October 15-21 marks National Estate Planning Awareness Week in the United States. The observance seeks to educate Americans about the importance of having proper estate planning documents in place should death or incapacity suddenly occur.
Estate planning is one of the most overlooked areas of personal financial management. According to the National Association of Estate Planners and Counselors, it is estimated over 120,000,000 Americans do not have up-to-date estate plans to protect themselves or their families in the event of sickness, accidents, or untimely death. Furthermore, according to a 2004 survey by Lawyers.com:
- 69% of adult Americans do not have a Living Will or Advance Medical Directive
- 58% of adult Americans do not even have a basic Last Will and Testament
- Only 21% of adult Americans have established a trust for estate planning purposes
Many people overlook these simple protections because they falsely believe they are only for the elderly or the ultra-rich. Whether you are a 20-something new parent just starting out, a wealthy entrepreneur or a senior citizen relying on others for long-term care, estate planning provides a solid legal foundation for protecting your family, your financial security, your wishes and your independence through all of life’s transitions.
Protecting these four areas is absolutely critical for every adult for the following reasons:
Your Family: If you have minor children, estate planning allows you to appoint the people you want to raise them in the event of your unexpected death or incapacity. Using trusts, you can protect minor children, and even adult children, who may not be prepared to receive a large sum of money after you die. Tools such as health care directives and powers of attorney can make it easier for your family to oversee your medical and financial affairs during a health care crisis. Not to mention, estate planning can help shield your loved ones from unnecessary court/legal fees, taxes, strife and family feuds during an emotional time of crisis or loss.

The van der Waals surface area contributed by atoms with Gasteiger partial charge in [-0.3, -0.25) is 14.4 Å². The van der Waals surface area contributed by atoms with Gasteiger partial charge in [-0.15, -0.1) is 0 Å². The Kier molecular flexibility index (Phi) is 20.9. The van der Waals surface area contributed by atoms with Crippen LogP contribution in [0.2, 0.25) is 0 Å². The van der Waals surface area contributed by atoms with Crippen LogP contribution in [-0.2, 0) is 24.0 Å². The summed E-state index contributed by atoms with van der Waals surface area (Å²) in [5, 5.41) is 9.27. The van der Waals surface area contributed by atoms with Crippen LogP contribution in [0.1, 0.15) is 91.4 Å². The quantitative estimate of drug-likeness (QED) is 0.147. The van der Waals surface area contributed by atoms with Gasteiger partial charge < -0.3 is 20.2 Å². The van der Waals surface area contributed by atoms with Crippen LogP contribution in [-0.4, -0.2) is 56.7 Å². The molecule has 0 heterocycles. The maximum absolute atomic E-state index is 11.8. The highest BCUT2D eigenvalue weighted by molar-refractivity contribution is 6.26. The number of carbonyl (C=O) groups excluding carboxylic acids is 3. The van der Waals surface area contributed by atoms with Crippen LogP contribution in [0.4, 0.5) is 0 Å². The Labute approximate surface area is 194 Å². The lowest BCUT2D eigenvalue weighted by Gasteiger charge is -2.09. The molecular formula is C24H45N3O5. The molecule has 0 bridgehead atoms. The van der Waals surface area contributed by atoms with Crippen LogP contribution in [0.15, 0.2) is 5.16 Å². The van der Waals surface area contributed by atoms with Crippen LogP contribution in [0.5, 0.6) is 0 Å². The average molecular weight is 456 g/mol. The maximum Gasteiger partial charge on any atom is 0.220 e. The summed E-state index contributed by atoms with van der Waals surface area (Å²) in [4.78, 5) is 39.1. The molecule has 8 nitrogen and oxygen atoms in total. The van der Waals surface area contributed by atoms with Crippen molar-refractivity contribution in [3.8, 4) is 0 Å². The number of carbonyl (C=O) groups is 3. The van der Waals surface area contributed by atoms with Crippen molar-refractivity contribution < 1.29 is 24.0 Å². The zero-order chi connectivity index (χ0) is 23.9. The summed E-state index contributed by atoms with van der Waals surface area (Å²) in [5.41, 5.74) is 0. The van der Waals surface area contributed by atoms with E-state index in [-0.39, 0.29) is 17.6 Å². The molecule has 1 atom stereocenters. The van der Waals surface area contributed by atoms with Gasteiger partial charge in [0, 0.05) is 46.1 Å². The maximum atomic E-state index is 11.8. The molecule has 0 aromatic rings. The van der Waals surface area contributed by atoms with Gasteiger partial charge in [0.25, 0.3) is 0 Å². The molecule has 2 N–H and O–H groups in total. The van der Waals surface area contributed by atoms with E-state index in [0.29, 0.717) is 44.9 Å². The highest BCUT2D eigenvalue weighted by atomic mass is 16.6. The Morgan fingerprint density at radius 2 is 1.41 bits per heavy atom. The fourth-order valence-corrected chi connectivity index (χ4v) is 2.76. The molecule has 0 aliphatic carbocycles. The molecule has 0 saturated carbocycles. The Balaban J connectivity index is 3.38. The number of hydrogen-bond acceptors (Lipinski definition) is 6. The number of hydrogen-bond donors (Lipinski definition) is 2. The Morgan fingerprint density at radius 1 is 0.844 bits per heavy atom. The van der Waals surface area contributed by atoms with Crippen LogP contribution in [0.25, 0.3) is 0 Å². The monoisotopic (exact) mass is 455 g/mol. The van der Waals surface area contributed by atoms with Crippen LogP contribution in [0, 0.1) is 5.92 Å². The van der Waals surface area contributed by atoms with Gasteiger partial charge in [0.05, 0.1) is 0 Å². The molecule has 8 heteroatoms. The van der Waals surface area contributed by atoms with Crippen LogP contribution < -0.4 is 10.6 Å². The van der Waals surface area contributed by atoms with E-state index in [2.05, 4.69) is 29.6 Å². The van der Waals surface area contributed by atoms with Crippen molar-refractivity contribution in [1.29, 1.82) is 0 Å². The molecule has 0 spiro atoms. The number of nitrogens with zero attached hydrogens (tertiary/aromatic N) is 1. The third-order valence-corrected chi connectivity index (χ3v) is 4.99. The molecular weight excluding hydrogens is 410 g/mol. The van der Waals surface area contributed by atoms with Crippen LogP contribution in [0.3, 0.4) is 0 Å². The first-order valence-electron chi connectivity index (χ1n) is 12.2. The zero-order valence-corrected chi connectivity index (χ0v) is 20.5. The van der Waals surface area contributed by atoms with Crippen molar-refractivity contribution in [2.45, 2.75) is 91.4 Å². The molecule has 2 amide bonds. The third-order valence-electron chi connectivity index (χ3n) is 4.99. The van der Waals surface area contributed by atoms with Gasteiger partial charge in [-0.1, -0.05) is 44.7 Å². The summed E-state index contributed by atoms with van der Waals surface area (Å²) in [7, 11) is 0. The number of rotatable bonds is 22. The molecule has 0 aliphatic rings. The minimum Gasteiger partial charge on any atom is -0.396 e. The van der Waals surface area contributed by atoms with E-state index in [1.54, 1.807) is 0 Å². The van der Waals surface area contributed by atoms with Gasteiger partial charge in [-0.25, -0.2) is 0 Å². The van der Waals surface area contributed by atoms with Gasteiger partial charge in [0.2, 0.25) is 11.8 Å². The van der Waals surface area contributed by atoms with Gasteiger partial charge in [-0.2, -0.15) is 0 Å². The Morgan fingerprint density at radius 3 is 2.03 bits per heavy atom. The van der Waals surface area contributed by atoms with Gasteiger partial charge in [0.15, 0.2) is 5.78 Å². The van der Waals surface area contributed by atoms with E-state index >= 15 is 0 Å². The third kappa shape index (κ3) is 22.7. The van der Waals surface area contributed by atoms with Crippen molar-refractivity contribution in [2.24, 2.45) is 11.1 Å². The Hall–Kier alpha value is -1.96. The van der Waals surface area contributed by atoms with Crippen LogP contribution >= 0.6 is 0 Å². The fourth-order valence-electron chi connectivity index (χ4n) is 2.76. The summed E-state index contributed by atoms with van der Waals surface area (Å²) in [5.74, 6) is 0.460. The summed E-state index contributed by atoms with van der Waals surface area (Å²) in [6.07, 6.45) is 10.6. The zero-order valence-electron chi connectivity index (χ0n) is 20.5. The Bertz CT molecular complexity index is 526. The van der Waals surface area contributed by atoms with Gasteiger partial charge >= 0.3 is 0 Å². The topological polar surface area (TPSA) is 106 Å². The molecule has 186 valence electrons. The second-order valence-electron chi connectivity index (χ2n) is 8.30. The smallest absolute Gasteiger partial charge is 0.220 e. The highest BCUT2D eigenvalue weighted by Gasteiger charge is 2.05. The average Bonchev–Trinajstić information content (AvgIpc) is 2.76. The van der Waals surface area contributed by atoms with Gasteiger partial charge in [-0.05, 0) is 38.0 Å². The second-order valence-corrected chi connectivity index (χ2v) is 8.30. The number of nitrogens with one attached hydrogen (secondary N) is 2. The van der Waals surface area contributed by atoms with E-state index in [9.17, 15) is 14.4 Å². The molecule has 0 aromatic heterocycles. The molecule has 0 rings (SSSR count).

Your Finances: Whether you have a billion-dollar estate or a simple home and a modest savings account, estate planning can help ensure more of your money goes to your family and not the government after your passing. Proper estate planning can also help seniors and baby boomers qualify for Medicaid and additional VA Pension Benefits for health care without becoming impoverished or “spending down” everything they own. Many professionals such as physicians and contractors also look to estate planning to shield their personal assets from lawsuits, creditors and other risks associated with their occupations.
Your wishes: Do you have assets you wish to leave to certain people? Are you in a non-traditional relationship or blended family and want to ensure your loved ones are taken care of and share in your inheritance after you are gone? Is there someone you trust to make important medical or financial decisions on your behalf if you are unable to do so? Without estate planning documents in place, all of these personal decisions will fall to the courts and state law if the unthinkable happens.
Your Independence: With a solid estate plan in place, you no longer have to fear aging and whether or not you’ll become a burden to your kids during the golden years. Instead, tools such as living trusts, powers of attorney, insurance policies and health care directives can help you proactively fund your future care needs and carefully design the life and independence you wish to enjoy during your later years.
Everyone needs an estate plan—some are just more complex than others. This is why National Estate Planning Awareness Week is a great time to review your personal and financial situation and learn how things like wills and trusts can help you protect your assets and the people you love. Don’t think you’re not old enough or don’t have enough money to get started either—if you own a home, have minor children, special needs children, retirement accounts, insurance policies, a business or you are in a non-traditional relationship, you need to take legal steps to protect yourself and make your wishes known.
- Steven Greenwood, Esq.